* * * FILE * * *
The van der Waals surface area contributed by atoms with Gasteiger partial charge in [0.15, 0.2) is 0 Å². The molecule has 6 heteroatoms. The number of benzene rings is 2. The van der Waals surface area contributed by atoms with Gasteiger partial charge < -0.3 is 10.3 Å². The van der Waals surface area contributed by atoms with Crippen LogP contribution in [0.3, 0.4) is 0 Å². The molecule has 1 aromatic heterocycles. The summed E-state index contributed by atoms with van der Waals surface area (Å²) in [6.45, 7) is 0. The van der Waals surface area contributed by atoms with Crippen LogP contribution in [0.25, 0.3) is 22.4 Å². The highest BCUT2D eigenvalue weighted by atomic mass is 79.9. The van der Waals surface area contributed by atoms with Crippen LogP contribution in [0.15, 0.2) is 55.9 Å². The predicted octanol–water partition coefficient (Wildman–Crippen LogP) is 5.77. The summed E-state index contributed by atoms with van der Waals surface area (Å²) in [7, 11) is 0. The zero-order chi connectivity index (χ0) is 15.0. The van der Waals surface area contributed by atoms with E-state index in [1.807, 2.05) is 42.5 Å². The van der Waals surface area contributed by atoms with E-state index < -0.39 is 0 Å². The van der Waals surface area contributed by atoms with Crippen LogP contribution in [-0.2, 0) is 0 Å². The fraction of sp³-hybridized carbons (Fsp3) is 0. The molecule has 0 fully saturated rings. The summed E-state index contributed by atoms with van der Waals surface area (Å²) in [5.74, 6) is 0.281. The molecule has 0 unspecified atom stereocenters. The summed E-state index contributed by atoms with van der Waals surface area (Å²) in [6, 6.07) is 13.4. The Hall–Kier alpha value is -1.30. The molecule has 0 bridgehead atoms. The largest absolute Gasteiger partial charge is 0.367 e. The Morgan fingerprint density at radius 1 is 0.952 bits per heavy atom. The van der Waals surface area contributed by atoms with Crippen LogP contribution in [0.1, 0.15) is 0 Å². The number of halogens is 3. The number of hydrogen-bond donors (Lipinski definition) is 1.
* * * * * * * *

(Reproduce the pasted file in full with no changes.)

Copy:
The van der Waals surface area contributed by atoms with Gasteiger partial charge in [0.15, 0.2) is 0 Å². The molecule has 6 heteroatoms. The number of benzene rings is 2. The van der Waals surface area contributed by atoms with Gasteiger partial charge < -0.3 is 10.3 Å². The van der Waals surface area contributed by atoms with Crippen LogP contribution in [0.3, 0.4) is 0 Å². The molecule has 1 aromatic heterocycles. The summed E-state index contributed by atoms with van der Waals surface area (Å²) in [6.45, 7) is 0. The van der Waals surface area contributed by atoms with Crippen LogP contribution in [0.25, 0.3) is 22.4 Å². The highest BCUT2D eigenvalue weighted by atomic mass is 79.9. The van der Waals surface area contributed by atoms with Crippen LogP contribution in [0.15, 0.2) is 55.9 Å². The predicted octanol–water partition coefficient (Wildman–Crippen LogP) is 5.77. The summed E-state index contributed by atoms with van der Waals surface area (Å²) in [7, 11) is 0. The zero-order chi connectivity index (χ0) is 15.0. The van der Waals surface area contributed by atoms with E-state index in [1.807, 2.05) is 42.5 Å². The van der Waals surface area contributed by atoms with E-state index < -0.39 is 0 Å². The van der Waals surface area contributed by atoms with Crippen LogP contribution in [-0.2, 0) is 0 Å². The fraction of sp³-hybridized carbons (Fsp3) is 0. The molecule has 0 fully saturated rings. The summed E-state index contributed by atoms with van der Waals surface area (Å²) in [5.74, 6) is 0.281. The molecule has 0 unspecified atom stereocenters. The summed E-state index contributed by atoms with van der Waals surface area (Å²) in [6, 6.07) is 13.4. The Hall–Kier alpha value is -1.30. The molecule has 0 bridgehead atoms. The largest absolute Gasteiger partial charge is 0.367 e. The Morgan fingerprint density at radius 1 is 0.952 bits per heavy atom. The van der Waals surface area contributed by atoms with Crippen LogP contribution in [0.1, 0.15) is 0 Å². The number of halogens is 3. The number of hydrogen-bond donors (Lipinski definition) is 1.